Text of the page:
I’ve pounded the table hard and long over the Cleveland Browns’ failure to draft Ohio State players.
Year after year, regime after regime, failed rebuild after failed rebuild, the Browns have tried just about everything to get better but a strategy that’s worked for virtually every NFL team but them:
The Browns went nine years and 76 selections between taking Brian Robiskie in Round 2 in 2009 and taking Denzel Ward No. 4 overall on Thursday night.
In recent years, the Browns could have drafted Ezekiel Elliott, Joey Bosa, Michael Thomas, Marshawn Lattimore, Malik Hooker, Pat Elflein, Taylor Decker and other Buckeyes who are studs on their respective NFL teams.
Instead, the Browns passed, and passed and passed again and again and again, and remained a laughingstock.
Only three other NFL teams joined the Browns in failing to pick an Ohio State player between 2010-2017, when OSU had 11 first-round selections, nine in the second round and 48 picks overall.
But the Browns finally shelved their, All Buckeyes Left Behind, policy with Ward’s selection at No. 4, when they could have picked North Carolina State pass-rusher Bradley Chubb.
And, wouldn’t you know it, when Cleveland finally got around to taking an OSU player, they should have taken the other guy.
Here are seven reasons I’m nervous about Ward’s selection that high, and why I think Chubb would have made more sense:
The Browns said they selected Ward over Chubb because defensive coordinator Gregg Williams needs a press-coverage cornerback to run his defense.
Uh, how many of you expect Williams to be the Browns defensive coordinator beyond this season? I sure don’t.
Williams’ system hasn’t exactly worked, and if Hue Jackson gets bounced after a third straight disappointing season, Wiliams is likely to be jettisoned with him.
The Browns let GM John Dorsey pick his preferred quarterback, not Jackson.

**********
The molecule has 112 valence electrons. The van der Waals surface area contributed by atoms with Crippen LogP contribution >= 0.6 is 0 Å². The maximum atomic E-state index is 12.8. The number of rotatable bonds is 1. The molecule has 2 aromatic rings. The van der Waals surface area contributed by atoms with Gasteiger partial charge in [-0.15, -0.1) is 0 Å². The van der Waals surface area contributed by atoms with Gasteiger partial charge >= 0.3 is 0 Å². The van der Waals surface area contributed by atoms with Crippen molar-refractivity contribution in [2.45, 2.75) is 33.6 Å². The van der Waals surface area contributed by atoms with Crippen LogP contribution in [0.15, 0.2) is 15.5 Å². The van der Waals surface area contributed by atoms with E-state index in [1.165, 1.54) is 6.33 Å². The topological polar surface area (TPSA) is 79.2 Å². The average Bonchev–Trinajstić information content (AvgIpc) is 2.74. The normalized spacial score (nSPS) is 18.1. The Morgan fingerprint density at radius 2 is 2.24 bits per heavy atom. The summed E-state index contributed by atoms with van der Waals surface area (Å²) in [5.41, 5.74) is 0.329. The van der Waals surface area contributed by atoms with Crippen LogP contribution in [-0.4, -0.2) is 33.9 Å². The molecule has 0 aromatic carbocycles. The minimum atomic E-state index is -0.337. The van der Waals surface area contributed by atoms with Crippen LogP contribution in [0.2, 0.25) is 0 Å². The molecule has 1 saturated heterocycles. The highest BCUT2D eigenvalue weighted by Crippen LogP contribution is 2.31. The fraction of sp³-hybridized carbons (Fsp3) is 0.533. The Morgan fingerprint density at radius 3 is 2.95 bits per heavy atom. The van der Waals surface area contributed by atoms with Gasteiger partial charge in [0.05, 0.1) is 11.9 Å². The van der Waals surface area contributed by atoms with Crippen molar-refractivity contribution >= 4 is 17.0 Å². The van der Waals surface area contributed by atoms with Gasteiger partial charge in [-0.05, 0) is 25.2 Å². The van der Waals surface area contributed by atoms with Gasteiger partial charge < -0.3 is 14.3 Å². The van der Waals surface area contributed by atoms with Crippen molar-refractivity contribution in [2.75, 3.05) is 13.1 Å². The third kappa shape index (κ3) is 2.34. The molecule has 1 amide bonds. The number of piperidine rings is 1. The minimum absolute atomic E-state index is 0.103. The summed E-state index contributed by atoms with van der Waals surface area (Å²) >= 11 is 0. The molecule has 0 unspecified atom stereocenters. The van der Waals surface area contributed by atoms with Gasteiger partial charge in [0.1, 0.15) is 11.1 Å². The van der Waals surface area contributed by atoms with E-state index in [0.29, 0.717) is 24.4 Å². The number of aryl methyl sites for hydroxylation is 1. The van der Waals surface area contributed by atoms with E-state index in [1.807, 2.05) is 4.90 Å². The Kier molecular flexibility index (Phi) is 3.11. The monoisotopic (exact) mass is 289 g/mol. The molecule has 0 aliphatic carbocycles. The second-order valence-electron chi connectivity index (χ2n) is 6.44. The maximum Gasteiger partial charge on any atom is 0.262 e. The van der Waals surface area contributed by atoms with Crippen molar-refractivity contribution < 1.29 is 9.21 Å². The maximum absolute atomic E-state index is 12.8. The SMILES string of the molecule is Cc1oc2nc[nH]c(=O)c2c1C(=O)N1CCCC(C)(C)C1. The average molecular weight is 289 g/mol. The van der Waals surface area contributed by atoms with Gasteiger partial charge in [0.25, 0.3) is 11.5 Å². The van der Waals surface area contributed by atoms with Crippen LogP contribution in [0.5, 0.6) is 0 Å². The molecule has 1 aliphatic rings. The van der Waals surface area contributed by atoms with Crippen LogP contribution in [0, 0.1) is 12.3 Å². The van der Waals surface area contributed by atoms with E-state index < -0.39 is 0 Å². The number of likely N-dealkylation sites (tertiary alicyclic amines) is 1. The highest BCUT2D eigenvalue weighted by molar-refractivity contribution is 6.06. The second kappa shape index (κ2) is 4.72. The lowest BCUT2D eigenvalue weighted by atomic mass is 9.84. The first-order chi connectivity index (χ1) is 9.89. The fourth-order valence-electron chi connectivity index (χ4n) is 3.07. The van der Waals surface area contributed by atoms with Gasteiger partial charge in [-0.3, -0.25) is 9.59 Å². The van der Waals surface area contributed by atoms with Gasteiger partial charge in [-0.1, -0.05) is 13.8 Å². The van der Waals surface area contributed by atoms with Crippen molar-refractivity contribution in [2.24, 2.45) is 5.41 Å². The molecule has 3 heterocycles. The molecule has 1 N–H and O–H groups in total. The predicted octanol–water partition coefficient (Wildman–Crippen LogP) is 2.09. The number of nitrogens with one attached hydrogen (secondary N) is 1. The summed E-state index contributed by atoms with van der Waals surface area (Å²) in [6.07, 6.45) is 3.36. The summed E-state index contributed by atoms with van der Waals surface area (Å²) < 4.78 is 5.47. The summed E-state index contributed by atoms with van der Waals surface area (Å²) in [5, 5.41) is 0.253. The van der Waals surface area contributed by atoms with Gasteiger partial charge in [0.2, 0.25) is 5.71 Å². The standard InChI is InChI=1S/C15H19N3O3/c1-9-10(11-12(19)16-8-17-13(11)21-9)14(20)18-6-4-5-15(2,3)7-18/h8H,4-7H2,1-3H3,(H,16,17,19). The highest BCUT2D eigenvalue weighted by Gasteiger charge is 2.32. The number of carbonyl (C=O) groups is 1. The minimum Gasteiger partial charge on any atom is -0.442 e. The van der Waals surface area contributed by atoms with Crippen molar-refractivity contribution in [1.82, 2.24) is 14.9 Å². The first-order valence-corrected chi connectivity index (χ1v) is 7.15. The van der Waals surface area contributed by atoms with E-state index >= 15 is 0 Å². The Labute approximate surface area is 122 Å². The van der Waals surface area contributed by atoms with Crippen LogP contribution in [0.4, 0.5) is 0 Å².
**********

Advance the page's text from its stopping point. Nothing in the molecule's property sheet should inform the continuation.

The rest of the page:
So why let a defensive coordinator pick his player, when that DC probably won’t be around long?
Ward had a great junior year at Ohio State and emerged as the best coverage cornerback in the draft.
But how sure can we be that his talents will translate to the NFL?
Lattimore was the NFL Defensive Rookie of the Year, and Hooker was outstanding as a rookie in Indianapolis.
But Ward is the fifth OSU DB taken in Round One over the last three years, and the other two besides Lattimore and Hooker have been disappointments.
Gareon Conley contributed almost nothing to the Raiders last year because of injury, and Eli Apple has been a disaster in two years in New York.
Just because you’re great as a Buckeye cornerback doesn’t mean you’ll be a great NFL corner.
That 50-50 hit rate on OSU cornerbacks could be a function of the talent around prospects in Columbus.
Ward no doubt benefitted from a great pass rush, with NFL picks Sam Hubbard, Tyquan Lewis and Jalen Holmes going in the draft.
Nick Bosa and Dremont Jones will go in the draft next year, and Chase Young the year after that.
It’s easier to look like a great cover corner when you don’t have to cover long in college.
Who played surrounded by more college talent, Ward or Chubb?
Two defensive line teammates of Chubb got picked in Round 3.